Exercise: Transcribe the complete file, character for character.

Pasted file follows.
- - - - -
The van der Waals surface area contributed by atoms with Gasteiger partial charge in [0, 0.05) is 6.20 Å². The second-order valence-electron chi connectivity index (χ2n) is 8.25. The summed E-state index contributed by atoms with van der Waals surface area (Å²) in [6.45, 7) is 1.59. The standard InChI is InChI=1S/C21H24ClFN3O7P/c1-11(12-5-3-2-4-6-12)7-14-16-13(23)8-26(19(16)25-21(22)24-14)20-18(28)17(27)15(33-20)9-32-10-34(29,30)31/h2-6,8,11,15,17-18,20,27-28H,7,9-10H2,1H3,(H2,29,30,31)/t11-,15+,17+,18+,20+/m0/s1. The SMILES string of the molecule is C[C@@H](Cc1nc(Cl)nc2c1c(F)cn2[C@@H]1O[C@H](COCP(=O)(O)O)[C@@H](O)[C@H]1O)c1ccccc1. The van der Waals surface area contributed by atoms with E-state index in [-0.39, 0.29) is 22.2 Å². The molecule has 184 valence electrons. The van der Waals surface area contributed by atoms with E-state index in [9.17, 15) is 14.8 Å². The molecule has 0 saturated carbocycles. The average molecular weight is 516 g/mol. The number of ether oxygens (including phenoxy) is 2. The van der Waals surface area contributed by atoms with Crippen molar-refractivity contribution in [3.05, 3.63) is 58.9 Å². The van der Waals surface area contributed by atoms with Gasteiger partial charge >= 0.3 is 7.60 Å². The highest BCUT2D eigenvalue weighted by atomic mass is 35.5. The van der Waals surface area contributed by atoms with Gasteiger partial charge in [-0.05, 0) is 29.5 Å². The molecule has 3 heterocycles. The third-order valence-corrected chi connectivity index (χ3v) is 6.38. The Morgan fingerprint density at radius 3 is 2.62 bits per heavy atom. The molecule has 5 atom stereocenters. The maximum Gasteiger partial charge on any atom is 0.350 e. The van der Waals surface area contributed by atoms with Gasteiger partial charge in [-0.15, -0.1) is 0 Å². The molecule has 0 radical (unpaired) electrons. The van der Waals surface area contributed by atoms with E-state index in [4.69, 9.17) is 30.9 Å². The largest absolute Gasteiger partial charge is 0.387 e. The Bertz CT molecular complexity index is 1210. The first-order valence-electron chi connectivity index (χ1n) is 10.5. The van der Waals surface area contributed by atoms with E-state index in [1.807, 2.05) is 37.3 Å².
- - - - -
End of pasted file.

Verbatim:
The van der Waals surface area contributed by atoms with Gasteiger partial charge in [0, 0.05) is 6.20 Å². The second-order valence-electron chi connectivity index (χ2n) is 8.25. The summed E-state index contributed by atoms with van der Waals surface area (Å²) in [6.45, 7) is 1.59. The standard InChI is InChI=1S/C21H24ClFN3O7P/c1-11(12-5-3-2-4-6-12)7-14-16-13(23)8-26(19(16)25-21(22)24-14)20-18(28)17(27)15(33-20)9-32-10-34(29,30)31/h2-6,8,11,15,17-18,20,27-28H,7,9-10H2,1H3,(H2,29,30,31)/t11-,15+,17+,18+,20+/m0/s1. The SMILES string of the molecule is C[C@@H](Cc1nc(Cl)nc2c1c(F)cn2[C@@H]1O[C@H](COCP(=O)(O)O)[C@@H](O)[C@H]1O)c1ccccc1. The van der Waals surface area contributed by atoms with E-state index in [-0.39, 0.29) is 22.2 Å². The molecule has 184 valence electrons. The van der Waals surface area contributed by atoms with E-state index in [9.17, 15) is 14.8 Å². The molecule has 0 saturated carbocycles. The average molecular weight is 516 g/mol. The number of ether oxygens (including phenoxy) is 2. The van der Waals surface area contributed by atoms with Crippen molar-refractivity contribution in [3.05, 3.63) is 58.9 Å². The van der Waals surface area contributed by atoms with Gasteiger partial charge >= 0.3 is 7.60 Å². The highest BCUT2D eigenvalue weighted by atomic mass is 35.5. The van der Waals surface area contributed by atoms with Gasteiger partial charge in [-0.05, 0) is 29.5 Å². The molecule has 3 heterocycles. The third-order valence-corrected chi connectivity index (χ3v) is 6.38. The Morgan fingerprint density at radius 3 is 2.62 bits per heavy atom. The molecule has 5 atom stereocenters. The maximum Gasteiger partial charge on any atom is 0.350 e. The van der Waals surface area contributed by atoms with Gasteiger partial charge in [-0.15, -0.1) is 0 Å². The molecule has 0 radical (unpaired) electrons. The van der Waals surface area contributed by atoms with E-state index in [4.69, 9.17) is 30.9 Å². The largest absolute Gasteiger partial charge is 0.387 e. The Bertz CT molecular complexity index is 1210. The first-order valence-electron chi connectivity index (χ1n) is 10.5. The van der Waals surface area contributed by atoms with E-state index in [1.807, 2.05) is 37.3 Å².